Seeking a salty soaking

Summer in Germany is lovely, except for when it isn’t. Never fear: if you’ve hit a grey and rainy patch, a trip to the spa is sure to warm you up. Sally McGrane checks out the WerratalTherme in Hesse.

Seeking a salty soaking
Photo: WerratalTherme

The WerratalTherme spa was completely rebuilt a few years ago. Now, the large, light-filled complex offers an array of health and wellness activities, including seven different saunas, a garden, an area for strolling along a two-hundred-year old salt works, and a giant indoor/outdoor salt water swimming pool.

During the summer, the extensive sauna program begins daily at ten in the morning with a “musical infusion” in the so-called “mental sauna,” which has a panorama window looking out over the sauna garden (and which was designed to relax your mind). The “kelo” sauna, built from untreated polar pine wood, calms with its natural wood scent, while the cooler “sanarium,” lit by a rose-quartz lamp, is designed for visitors who prefer lower temperatures. Honey and salt rubs take place several times a day in the steam sauna, where the mist is so thick you can hardly see your neighbours. Every hour on the hour throughout the day, super-hot infusions in the Finnish sauna bring temperatures up to 90 degrees Celsius. Afterwards, you can jump into the freezing cold pool right outside, in full view of the magnificent old salt works.

While the saunas are lovely, it’s the mineral-rich salt pools that really set the WerratalTherme apart – and give the experience a dash of history, too. The largest pool, which is nearly 600 square metres (6,500 square feet) in size, begins indoors. Underwater, music plays, and a canal lets you drift through to the outdoor pool, where you’ll find massage nozzles and a rounded recess where the water moves in a quick-flowing circle. In a smaller salt pool, the spa holds aqua-cycling classes and water aerobics. And for those who are brand new to living in a non-water-based environment, each week a local midwife gives babies three months and older their first swim lessons. There’s also a separate wave pool (who needs the beach?).

Where does all this salt come from? Not the ocean, that’s for sure. The WerratalTherme is located in Bad Sooden Allendorf, a largely intact medieval village near the border with Thuringia whose fortunes were built on salt. The Roman historian Tacitus recorded the existence of saline springs near a river here; the Goths battled over the salt wells. By the time the modern village was founded, some 800 years ago, the extraction of ‘white gold’ from the earth was the area’s main economic factor.

Today, salt isn’t such big business anymore. But, thanks to its healing properties – salt water is said to improve circulation, in addition to leading to a general feeling of well-being –it’s still one of the town’s draws. Starting in the late 1800’s, the town became a spa destination, as people came for the baths, and to walk along the salt works, a high wall composed of blackthorn twigs that the groundwater is pumped through, concentrating the salt. Inhaling the saline air is also supposed to be good for the lungs. (If you’re curious, there’s also a Salt Museum in the village).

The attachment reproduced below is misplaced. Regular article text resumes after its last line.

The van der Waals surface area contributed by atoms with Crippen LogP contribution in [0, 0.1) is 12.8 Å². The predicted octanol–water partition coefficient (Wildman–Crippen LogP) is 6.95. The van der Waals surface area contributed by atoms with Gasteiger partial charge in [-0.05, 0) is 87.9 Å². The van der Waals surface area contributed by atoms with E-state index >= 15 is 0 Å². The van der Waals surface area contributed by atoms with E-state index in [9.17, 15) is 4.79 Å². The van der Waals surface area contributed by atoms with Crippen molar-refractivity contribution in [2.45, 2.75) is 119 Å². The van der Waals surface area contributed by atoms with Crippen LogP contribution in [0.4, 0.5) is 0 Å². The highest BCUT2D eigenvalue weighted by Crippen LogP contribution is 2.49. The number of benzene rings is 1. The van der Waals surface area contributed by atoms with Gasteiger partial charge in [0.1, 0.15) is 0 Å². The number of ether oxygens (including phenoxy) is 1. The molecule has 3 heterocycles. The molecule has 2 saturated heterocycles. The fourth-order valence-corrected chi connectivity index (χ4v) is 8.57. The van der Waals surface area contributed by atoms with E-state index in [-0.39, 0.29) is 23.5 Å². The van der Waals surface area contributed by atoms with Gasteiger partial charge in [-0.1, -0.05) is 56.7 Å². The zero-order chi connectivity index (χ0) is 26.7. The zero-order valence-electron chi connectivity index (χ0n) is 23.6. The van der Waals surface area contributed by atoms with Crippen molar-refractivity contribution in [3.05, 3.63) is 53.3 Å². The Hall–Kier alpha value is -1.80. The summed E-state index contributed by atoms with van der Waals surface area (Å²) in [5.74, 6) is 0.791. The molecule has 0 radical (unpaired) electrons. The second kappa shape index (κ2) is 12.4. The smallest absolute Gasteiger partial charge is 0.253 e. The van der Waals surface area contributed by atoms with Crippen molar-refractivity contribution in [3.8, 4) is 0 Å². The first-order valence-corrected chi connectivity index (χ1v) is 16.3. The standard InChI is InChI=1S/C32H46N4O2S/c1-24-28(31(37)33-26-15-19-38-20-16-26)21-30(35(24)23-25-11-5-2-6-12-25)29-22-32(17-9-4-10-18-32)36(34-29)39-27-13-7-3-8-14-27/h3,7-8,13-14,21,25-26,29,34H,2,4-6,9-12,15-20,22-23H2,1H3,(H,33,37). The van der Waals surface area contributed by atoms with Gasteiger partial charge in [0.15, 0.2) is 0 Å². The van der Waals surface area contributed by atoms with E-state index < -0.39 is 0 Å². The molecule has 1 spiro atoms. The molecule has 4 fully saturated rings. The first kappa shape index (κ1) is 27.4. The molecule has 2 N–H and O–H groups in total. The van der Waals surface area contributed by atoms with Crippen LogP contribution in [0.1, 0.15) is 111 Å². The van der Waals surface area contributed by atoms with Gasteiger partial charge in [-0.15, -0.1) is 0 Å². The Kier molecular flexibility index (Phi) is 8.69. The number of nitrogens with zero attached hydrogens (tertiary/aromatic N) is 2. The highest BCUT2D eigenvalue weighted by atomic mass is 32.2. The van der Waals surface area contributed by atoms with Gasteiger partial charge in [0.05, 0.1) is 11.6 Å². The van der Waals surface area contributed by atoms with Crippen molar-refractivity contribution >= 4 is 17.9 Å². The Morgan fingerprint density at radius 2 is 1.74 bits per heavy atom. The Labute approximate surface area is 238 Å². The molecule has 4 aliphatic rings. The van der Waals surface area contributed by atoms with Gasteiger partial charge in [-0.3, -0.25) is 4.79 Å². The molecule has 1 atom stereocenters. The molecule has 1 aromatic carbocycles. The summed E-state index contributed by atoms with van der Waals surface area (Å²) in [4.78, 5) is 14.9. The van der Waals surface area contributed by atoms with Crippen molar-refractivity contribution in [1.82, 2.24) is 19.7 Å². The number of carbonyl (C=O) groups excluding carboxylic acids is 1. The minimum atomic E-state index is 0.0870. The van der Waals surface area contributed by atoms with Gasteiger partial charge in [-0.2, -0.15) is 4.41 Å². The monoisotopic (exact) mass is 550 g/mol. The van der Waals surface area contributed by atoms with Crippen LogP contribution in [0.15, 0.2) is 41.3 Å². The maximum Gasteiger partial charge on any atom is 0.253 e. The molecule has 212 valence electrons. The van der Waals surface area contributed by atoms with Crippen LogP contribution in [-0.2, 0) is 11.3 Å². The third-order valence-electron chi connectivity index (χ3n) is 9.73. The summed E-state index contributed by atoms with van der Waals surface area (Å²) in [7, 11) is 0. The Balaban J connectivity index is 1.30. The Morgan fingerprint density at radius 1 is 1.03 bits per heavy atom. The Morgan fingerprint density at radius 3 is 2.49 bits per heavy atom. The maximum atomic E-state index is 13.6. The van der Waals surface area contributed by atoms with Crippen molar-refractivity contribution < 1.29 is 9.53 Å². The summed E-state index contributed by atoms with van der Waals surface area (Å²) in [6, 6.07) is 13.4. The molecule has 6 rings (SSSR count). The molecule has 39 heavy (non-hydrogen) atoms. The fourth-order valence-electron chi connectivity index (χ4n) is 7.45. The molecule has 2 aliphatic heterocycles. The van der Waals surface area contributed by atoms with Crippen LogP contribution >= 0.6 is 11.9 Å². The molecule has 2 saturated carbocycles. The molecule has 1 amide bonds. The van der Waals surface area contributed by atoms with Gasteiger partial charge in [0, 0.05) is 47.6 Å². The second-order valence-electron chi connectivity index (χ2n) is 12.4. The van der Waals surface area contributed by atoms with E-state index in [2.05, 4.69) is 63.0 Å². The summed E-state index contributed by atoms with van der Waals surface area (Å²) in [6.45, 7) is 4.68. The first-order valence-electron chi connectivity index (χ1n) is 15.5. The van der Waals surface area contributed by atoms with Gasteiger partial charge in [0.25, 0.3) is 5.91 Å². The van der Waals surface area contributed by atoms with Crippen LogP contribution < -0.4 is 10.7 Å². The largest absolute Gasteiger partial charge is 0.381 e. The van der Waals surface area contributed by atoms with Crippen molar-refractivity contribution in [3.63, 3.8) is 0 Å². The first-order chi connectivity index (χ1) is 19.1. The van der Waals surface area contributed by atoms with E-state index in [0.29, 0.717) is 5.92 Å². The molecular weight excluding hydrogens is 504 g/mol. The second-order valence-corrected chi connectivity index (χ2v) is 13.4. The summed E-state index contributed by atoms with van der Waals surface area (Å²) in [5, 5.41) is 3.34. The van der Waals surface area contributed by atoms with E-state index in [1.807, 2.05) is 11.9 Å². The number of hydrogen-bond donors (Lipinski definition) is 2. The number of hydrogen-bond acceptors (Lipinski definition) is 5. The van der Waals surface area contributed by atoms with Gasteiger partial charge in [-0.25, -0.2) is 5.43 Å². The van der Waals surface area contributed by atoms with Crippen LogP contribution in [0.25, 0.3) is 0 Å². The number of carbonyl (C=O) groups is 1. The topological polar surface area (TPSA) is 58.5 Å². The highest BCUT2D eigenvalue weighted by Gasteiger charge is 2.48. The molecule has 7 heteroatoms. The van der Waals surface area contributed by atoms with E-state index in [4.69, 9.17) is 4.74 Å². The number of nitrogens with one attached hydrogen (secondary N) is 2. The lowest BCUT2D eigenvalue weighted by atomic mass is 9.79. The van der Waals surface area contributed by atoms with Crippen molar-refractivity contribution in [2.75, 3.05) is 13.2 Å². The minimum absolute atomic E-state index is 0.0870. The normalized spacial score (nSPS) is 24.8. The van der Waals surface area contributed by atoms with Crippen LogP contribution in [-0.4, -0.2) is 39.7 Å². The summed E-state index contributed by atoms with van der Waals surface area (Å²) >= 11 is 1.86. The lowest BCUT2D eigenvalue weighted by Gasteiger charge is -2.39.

“Salt water is always good for health,” said Petra Hüth, who runs the WerratalTherme. But so are apparently chocolate massages, Aryuveda sessions, and mud treatments. The summer special is pretty healthy, too: Through the beginning of August, you can buy a day pass for both the salt pools and saunas for €12.50.

The WerratalTherme is open until 10:30 pm every night but Friday, when it stays open until midnight. The first Saturday of every month is “Long night of the sauna,” when the saunas stay open until 2 am, and are nude-only after 10 pm.

More information


Am Gradierwerk 2a

37242 Bad Sooden-Allendorf

Tel: (0 56 52) 95 87-70

e-mail [email protected]

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Emergency numbers fail in several German states

Callers to the emergency numbers 110 and 112 weren’t able to reach operators Thursday morning in several German states.

The 112 emergency number on an ambulance.
The 112 emergency number on an ambulance. Photo: picture alliance/dpa | Boris Roessler

The emergency number 110 for police and 112 for fire crews failed around the country early Thursday morning, with callers unable to reach emergency operators for urgent assistance between about 4:30 am and 5:40 am local time.

The Office for Civil Protection and Disaster Aid is looking into these outages, which were reported in states including Lower Saxony, Baden-Württemberg, and  Brandenburg, and in major cities like Berlin, Cologne, Hamburg, and Frankfurt. Cologne was further affected by cuts to electricity, drinking water, and regular telephone services. Lower Saxony also saw disruptions to the internal phone networks of police and hospitals.

Emergency services are not reporting any more disturbances and people should be able to once again reach 110 and 112 around the country as normal.

Investigators are looking into the problem, but haven’t yet established a cause or any consequences that may have happened due to the outage. Provider Deutsche Telekom says they have ruled out the possibility of an attack by hackers.